Anti-UN unrest claims four lives in Central African Republic

United Nations says four civilians demonstrating against the global organisation's military presence killed and 14 others wounded in clashes between UN peacekeepers and protestors in capital Bangui.

Photo by: AFP
Photo by: AFP

) This file photo taken on January 2, 2016 shows United Nations peacekeepers patrolling outside a vote-counting centre for the presidential and parliamentary elections in Bangui.

Four civilians were killed and 14 others injured in Bangui, capital of Central African Republic, on Monday in a clash between UN peacekeepers and armed men during a protest against the UN military presence, the United Nations said.

The clashes occurred as hundreds of protesters gathered to call for troops from the UN mission (MINUSCA) to leave the country.

A Reuters witness saw protesters, carrying anti-UN posters, throwing stones and shouting at the troops who responded with warning shots. There was then an exchange of gunfire between the troops and armed men near the crowd.

"MINUSCA intervened in the early morning hours of Monday to dismantle barricades erected by the demonstrators," the mission said in a statement.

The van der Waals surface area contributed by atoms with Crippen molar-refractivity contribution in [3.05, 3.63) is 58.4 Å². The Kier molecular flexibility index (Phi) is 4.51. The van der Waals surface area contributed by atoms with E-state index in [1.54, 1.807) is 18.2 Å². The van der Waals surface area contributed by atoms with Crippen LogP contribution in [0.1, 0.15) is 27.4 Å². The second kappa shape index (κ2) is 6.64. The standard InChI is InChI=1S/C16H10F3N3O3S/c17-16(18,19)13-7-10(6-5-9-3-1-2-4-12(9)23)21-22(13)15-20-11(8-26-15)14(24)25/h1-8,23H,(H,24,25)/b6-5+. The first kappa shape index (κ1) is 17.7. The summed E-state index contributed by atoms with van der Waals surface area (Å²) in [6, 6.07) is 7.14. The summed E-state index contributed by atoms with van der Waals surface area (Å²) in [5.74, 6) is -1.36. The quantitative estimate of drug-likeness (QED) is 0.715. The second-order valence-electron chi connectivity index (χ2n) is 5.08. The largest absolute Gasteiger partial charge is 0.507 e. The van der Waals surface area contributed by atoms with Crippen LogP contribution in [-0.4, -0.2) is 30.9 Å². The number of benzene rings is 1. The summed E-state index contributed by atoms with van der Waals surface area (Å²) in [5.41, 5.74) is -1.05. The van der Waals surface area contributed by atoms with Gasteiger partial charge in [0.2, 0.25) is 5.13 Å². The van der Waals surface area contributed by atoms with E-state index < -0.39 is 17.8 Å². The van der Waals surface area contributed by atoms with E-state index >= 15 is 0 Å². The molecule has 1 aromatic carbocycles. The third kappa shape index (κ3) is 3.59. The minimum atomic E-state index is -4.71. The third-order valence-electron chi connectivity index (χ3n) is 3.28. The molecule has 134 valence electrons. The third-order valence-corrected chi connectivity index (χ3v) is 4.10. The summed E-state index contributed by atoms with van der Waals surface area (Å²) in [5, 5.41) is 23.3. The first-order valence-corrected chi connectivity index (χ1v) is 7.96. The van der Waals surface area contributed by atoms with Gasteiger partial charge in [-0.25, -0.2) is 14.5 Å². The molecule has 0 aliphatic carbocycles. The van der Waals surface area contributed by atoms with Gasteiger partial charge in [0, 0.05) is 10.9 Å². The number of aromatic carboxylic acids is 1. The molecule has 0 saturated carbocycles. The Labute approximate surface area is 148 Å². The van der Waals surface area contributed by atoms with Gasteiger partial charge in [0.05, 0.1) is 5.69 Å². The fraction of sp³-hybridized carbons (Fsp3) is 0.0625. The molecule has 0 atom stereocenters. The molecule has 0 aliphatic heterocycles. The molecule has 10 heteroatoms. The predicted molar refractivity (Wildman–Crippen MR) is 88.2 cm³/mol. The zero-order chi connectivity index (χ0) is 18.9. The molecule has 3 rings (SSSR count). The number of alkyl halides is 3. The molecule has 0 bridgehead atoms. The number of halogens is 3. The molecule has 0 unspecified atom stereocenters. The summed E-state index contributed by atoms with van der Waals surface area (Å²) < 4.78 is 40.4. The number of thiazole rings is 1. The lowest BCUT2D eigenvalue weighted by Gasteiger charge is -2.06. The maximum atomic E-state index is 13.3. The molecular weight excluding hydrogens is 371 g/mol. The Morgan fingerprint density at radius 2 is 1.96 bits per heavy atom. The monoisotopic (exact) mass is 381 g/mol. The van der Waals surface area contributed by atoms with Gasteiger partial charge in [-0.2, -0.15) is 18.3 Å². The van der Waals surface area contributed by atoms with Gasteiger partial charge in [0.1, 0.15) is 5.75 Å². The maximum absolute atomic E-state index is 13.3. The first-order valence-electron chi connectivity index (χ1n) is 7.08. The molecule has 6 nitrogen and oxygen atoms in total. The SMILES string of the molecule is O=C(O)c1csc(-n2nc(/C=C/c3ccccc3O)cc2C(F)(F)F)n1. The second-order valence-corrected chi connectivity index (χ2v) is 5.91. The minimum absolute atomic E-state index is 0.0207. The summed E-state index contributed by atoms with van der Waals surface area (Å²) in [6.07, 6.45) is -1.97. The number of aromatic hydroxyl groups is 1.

"MINUSCA believes that Monday's events constitute a new attempt by enemies of peace to disturb the return to constitutional normality," it added, adding that five peacekeepers were among the injured.

The statement did not offer further specifics on the casualties.

But the president of the CAR Red Cross, Antoine Mbao-Bogo, said earlier that three protesters had been killed and six wounded by gunfire.

One of the world's poorest countries, the Central African Republic descended into sectarian bloodshed after the March 2013 ouster of president Francois Bozize, a Christian, by the Seleka rebel alliance.

This triggered revenge attacks and a spiral of atrocities between Christian and Muslim groups in which thousands were slaughtered and a tenth of the population displaced.

The chaos prompted the establishment of the UN mission MINUSCA a year later.

MINUSCA has been dogged by dozens of allegations of sexual abuse, prompting a broad UN inquiry. Criticism of the 13,000-strong mission has mounted in recent weeks with local people accusing the peacekeepers of not doing enough to protect them.

"We have seen that their mission has no use and it's just better that they leave," IT engineer Didier Fabrice Balandegue said as gunfire rang out in the background.

Earlier in October, 30 people were killed and dozens wounded during an attack on refugees by Seleka forces, although violence in the capital in recent months has been rare. (AFP/archive)

Civil society groups launched a petition last week calling for MINUSCA's departure and the re-arming of the national armed forces, currently subject to a weapons embargo.

Government spokesman Theodore Jousseau blamed the violence on politicians trying to destabilise the administration.

"These are embittered politicians who hide behind civil society to manipulate the population," he said.


TRTWorld and agencies